Oh, ponder well this deep and mysterious truth. Little can we fathom it! Yet it was God Incarnate — God in our nature — the Eternal Word made flesh — who died for man's salvation! How marvelous!

His own hand had fashioned the very wood upon which He was nailed!

He Himself gave breath to the very men who cried out, "Away with Him, away with Him! Crucify Him!"

It was His power which gave strength and nerve to the arm which pierced His side with the cruel spear!

Yes! the Creator and Preserver of man — the King of kings and Lord of lords, He before whom angels worshiped, crying, "Holy, holy, holy, Lord God Almighty!"He it was who suffered a shameful and cruel death at the hands of His own creatures!

When the Jews saw the tears which Jesus shed at the tomb of Lazarus His friend, they rightly judged when they said, "Behold how He loved him!" When we see the drops of precious blood falling on Calvary, when we see the blood flowing from His pierced temples, from His wounded hands and feet and side — well may we say, "Behold, how He loved us!"

Bear in mind that the suffering in body, the shame and the scoffing — were but the least part of that which He endured for our sake. His holy soul was burdened with the weight of man's transgression. How agonizing was the conflict, when thrice He prayed in the garden, that if it were possible the cup might pass from Him! How great was the inner darkness of His soul, when on the cross there arose that exceeding great and bitter cry, "My God, My God! Why have You forsaken Me!"

It has been said, "Christ received into His own bosom every arrow of God's quiver — and every one dipped in the poison of the curse!" Here then is love. In the blood of the cross, we find the proof of such love as man never before could conceive: "Christ died for the ungodly!" Romans 5:6

What a mystery of love is this!

Believer, did Jesus give His precious blood for you, to save you from Hell and damnation, to make you a child of God and an heir of eternal glory? Then what will you withhold from Him? Oh, surrender yourself wholly, unreservedly to His service! Oh, think of the debt of love you owe — and endeavor to make some return for it, by laying yourself and all you have at His feet. Time, talents, influence, wealth — freely yield to the Savior who has bought you! Above all things, live daily, hourly, as in the sight of God — and adorn your profession by a very loving, holy, prayerful, Christ-like life.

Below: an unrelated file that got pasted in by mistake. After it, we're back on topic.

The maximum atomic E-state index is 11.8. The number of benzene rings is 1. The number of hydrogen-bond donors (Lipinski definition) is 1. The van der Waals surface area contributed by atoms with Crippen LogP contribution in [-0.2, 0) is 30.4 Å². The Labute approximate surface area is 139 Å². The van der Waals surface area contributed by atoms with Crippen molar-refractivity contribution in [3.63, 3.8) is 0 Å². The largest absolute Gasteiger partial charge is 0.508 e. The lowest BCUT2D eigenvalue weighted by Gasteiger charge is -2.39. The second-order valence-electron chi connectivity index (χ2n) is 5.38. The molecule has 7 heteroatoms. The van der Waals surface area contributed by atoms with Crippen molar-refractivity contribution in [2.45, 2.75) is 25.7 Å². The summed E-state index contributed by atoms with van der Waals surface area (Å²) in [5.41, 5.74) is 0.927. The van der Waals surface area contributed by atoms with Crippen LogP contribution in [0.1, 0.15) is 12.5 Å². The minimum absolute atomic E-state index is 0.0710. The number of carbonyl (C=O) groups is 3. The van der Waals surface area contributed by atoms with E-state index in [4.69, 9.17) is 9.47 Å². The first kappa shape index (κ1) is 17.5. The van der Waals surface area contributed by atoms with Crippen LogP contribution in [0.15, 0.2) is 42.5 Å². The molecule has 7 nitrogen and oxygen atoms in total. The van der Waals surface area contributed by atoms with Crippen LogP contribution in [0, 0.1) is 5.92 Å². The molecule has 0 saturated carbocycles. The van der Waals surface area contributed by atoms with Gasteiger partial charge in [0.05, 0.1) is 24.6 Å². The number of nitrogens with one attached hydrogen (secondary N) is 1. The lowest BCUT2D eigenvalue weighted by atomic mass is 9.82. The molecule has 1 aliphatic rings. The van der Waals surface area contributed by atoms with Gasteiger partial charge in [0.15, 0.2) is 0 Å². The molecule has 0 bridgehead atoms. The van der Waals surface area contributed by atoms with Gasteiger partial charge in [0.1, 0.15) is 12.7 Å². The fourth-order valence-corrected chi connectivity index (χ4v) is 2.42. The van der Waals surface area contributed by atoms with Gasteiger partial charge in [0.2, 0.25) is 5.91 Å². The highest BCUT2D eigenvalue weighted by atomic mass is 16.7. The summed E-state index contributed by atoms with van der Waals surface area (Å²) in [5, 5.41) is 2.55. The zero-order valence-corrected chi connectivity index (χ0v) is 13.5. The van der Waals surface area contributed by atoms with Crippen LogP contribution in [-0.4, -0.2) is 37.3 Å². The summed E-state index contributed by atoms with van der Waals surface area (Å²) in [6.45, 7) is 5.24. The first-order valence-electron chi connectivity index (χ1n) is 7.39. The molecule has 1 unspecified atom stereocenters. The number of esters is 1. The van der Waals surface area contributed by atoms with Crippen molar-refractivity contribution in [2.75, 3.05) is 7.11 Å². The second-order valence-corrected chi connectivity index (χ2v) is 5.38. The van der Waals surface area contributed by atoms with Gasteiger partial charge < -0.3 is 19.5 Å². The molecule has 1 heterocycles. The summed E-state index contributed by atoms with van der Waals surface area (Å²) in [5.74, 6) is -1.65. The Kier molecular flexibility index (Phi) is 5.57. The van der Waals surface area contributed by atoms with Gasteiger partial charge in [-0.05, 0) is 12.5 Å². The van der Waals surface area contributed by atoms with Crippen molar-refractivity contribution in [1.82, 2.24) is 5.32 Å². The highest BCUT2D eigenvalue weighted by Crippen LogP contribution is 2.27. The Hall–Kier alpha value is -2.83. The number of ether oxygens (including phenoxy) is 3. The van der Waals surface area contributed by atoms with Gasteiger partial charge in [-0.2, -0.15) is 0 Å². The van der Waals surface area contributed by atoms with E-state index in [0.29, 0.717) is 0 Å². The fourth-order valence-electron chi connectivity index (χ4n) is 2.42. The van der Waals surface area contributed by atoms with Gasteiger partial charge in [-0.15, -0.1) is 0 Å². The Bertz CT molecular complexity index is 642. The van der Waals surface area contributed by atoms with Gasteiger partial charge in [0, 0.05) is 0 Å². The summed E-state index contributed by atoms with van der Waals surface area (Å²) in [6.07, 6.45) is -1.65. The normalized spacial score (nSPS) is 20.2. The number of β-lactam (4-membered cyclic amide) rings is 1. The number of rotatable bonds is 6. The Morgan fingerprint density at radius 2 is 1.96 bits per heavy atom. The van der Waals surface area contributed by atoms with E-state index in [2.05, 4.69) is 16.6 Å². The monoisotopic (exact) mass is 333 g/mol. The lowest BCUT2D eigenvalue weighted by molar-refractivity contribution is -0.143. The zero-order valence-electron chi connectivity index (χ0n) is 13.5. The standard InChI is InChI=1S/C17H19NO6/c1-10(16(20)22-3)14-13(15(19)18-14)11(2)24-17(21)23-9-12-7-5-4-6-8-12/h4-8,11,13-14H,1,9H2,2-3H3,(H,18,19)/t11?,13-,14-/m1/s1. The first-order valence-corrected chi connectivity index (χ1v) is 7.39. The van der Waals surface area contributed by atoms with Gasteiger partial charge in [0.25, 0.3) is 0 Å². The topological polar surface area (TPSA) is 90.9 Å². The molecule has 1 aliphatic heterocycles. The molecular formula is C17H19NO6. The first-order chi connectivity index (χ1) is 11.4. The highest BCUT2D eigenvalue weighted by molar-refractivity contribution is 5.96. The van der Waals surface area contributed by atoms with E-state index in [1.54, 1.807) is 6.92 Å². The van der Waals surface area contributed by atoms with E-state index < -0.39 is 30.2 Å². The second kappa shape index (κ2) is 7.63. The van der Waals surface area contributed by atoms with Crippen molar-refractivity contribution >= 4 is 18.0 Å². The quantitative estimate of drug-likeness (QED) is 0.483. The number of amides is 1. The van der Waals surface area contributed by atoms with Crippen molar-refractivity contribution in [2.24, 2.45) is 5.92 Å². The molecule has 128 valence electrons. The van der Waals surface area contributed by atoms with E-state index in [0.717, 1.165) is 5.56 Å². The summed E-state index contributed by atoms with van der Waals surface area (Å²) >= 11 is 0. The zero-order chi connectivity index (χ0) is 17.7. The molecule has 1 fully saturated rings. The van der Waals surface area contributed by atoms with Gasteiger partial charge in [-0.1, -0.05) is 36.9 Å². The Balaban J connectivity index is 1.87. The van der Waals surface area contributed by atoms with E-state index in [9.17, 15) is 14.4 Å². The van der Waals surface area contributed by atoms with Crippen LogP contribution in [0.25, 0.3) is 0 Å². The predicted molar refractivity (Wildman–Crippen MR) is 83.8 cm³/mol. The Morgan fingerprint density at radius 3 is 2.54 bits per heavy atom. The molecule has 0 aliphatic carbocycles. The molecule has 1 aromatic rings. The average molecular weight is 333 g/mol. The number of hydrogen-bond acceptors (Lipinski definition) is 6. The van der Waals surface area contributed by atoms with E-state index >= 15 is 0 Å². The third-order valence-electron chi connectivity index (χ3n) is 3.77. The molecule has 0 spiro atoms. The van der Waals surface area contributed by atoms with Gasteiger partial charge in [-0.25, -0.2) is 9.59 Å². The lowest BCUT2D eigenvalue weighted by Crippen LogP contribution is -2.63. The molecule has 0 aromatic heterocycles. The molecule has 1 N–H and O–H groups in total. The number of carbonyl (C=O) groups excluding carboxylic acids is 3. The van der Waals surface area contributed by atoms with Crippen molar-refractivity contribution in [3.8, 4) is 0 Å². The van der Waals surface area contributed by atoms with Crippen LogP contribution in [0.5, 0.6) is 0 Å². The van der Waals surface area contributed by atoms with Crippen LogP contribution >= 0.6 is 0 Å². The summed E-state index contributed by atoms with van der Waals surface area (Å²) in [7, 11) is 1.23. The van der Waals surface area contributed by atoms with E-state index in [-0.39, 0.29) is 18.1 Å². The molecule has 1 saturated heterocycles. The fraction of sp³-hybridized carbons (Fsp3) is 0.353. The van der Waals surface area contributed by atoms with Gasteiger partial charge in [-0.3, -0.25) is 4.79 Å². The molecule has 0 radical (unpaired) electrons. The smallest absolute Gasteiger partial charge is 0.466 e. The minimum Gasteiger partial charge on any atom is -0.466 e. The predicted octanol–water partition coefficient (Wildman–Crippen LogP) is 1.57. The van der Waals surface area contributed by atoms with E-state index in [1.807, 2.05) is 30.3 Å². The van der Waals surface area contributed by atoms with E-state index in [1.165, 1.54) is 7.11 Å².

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Predestination is not Fatalism


"In Him we were also chosen, having been predestined according to the plan of Him who works out everything in conformity with the purpose of His will." Ephesians 1:11

Fatalism implies that all events come to pass through the working of a blind, unintelligent, impersonal non-moral force which cannot be distinguished from physical necessity and carries us helplessly within its grasp as a mighty river carries a piece of wood.

Predestination teaches that from all eternity God has had one unified purpose which He is bringing to perfection through this world order of events.

The power of God is that ability and strength whereby He is able to bring to pass . . .
  whatsoever He pleases,
  whatsoever His infinite wisdom may direct, and
  whatsoever the infinite purity of His will may resolve.

"And we know that God causes all things to work together for good to those who love God — to those who are called according to His purpose.
For those whom He foreknew, He also predestined to become conformed to the image of His Son; 
  and these whom He predestined, He also called;
  and these whom He called, He also justified;
  and these whom He justified, He also glorified." Romans 8:28-30

   ~  ~  ~  ~

"Predestination, according to the Holy Scriptures, is that free and unfettered counsel of God by which He rules all mankind and all things, and also all parts and particles of the world by His infinite wisdom and incomprehensible justice." John Calvin

   ~  ~  ~  ~

"Scripture everywhere teaches that even the minutest details of life are of divine ordering!" Louis Louis Berkhof

   ~  ~  ~  ~

"Nothing can happen in this world without God's permission. There is no such thing in reality, as chance, accident, or luck!" J.C. Ryle

   ~  ~  ~  ~

"What a sad world this would be — were it governed by Fate! Were its blended lights and shadows, its joys and sorrows — the result of capricious accident — or blind and wayward chance! How blessed to think that each separate circumstance which befalls me — is the fulfillment of God's own immutable purpose!" John MacDuff